AFL Starts 30th Anniversary Season – Who Should Care?
The Arena Football League is about to kickoff its 30th Anniversary season, a feat that not very many professional sports leagues can claim to have reached.
The turf is about to be rolled out and laid down. The infamous rebound nets and uprights will be constructed and hung from the arena rafters to make this niche sport the exciting brand of competition that it is.
But how many people really know that the AFL season kicks off today? And to be honest, who should really care?
The 2016 AFL season saw eight teams based from coast to coast compete for the prestigious ArenaBowl title. The 2017 season is going to have quite a different feel.
Gone are the Portland Steel (no ownership), Los Angeles KISS (good riddance to rock band owners in the AFL in general!), Jacksonville Sharks (moved to National Arena League), Orlando Predators (league disagreements), and the Arizona Rattlers (moved to Indoor Football League). All that was left were the Tampa Bay Storm, Cleveland Gladiators, and the ArenaBowl champion Philadelphia Soul.
Now enter Ted Leonsis, the owner of Monumental Sports and Entertainment based out of Washington DC. He has already doubled down on the Arena Football League by starting two new franchises for the 2017 season in both Washington DC and Baltimore. Coincidentally, these two new teams will open the season against each other tonight.
“Cities and indoor sports are very, very important for the next generation of sports fans,” said Leonsis. “In new buildings, there have high speed cameras….and data analytics in real time, uploading of graphics and the like. I think indoor sports are advantaged.”
His thoughts are to get in while the league is struggling and to help rebuild it.
While that is all well and good, that leaves only five teams, almost all on the east coast, for the 2017 landmark 30th Anniversary season for the AFL.
Once again, who should really care?
For obvious reasons, the owners of each of these five teams should care. They own their teams and almost all of them (except Philadelphia) own their own arenas and other sports teams. As such, one would think that they would want this season to be successful. A successful season would show that there is viability in this league and could possibly help to persuade others that own their own facilities and other sports teams that this is something that they should invest in for the future (<i>basically, it is this premise that will either revive the AFL to heights that it has not seen since its heyday in the mid 2000s or will make it a thing of the past</i>).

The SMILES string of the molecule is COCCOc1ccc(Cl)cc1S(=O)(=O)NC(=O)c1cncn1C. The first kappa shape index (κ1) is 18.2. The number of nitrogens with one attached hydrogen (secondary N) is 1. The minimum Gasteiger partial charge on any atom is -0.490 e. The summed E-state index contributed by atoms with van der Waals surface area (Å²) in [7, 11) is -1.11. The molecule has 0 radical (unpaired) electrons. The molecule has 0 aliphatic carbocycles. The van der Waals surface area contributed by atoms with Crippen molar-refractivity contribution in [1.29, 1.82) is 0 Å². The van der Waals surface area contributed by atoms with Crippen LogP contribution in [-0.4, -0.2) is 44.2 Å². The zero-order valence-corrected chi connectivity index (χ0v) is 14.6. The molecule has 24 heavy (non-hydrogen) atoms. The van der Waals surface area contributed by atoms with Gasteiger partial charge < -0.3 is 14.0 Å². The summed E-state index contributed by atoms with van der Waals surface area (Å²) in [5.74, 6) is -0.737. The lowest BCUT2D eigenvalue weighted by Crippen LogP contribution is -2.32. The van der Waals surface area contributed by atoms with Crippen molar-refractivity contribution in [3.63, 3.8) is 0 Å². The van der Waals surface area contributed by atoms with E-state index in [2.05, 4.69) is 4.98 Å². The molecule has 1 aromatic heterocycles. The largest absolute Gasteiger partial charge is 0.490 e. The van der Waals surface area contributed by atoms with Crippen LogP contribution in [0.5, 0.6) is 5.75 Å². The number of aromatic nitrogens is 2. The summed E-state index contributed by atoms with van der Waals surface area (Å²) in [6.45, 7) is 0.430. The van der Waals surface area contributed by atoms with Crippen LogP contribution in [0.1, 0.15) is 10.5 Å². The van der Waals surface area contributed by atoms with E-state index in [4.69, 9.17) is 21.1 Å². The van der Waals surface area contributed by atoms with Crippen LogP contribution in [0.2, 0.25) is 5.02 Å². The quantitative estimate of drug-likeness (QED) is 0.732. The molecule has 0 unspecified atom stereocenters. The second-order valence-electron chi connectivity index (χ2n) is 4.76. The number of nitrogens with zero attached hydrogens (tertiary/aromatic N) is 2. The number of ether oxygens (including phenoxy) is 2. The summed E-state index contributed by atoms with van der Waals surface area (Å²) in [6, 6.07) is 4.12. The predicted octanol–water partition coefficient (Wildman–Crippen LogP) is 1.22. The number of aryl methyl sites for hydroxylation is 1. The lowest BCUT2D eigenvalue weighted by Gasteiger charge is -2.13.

Hopefully, the 120 players (yes, I am including the 3 inactives for each team each week) and the Arena Football League Players Union care. A successful season could mean potential continued employment for them and other football players looking to play in this league in 2018 and beyond. Whether most people believe it or not, the Arena Football League puts forth the best talent of any of the indoor/arena football leagues across this country. Almost all players in other smaller indoor leagues strive to make it to this level. The players in the league this season need to make this a very hard fought and competitive season to make it appealing to the fans in each of the competing cities. A non-competitive or boring product could potentially leave this league struggling to appeal to fans looking for a quality football product to follow in the spring and summer.
A successful season for the AFL will also mean good things for the Players Union. The original collective bargaining agreement that was signed years back expires at the end of this season. A positive season will provide a solid backdrop for the union to negotiate a new CBA with the league going forward. It would also most likely mean a change in pay grade and possibly pay structure for its players as well. There is a lot at stake this season for both the players and the AFLPU.
The fans in each of the five cities that will actually get to have a team this season should care. The Arena Football League has always provided one of the most fan-friendly environments in all of sports. Tickets are not too expensive (although that can probably now be debated), you are close to the game, and the players themselves interact with fans. The league has always prided itself in that and that is one aspect that should never change should this league continue to exist after this season. To fans in these cities; support your teams. You will be glad that you did.
Now while the owners and their staffs will have their work cut out for them to bring in people to the arenas and make them fans of this game and this league, if it is done the right way, they should be able to build solid fan bases that will support their teams and this league for years to come.
And last but not least, we, the long time supporters and followers of this league and this game should care. This is the top tier of football not named NFL or CFL. And while it is hanging on by a thin thread, it is still football and quality football. A successful season for the AFL could potentially mean expansion once again and you just never know, it just might end up being in an arena near you once again.
So here’s to the AFL and its 30th Anniversary season!
Let’s all show we care.
Jeff has been writing for ArenaFan.com since 2004. Originally from New York, Jeff has been living in the Chicago area for the past ten years and is an avid football fanatic. He holds a BA in communications from Hofstra University in New York and a sports management certificate from Loyola University in Chicago.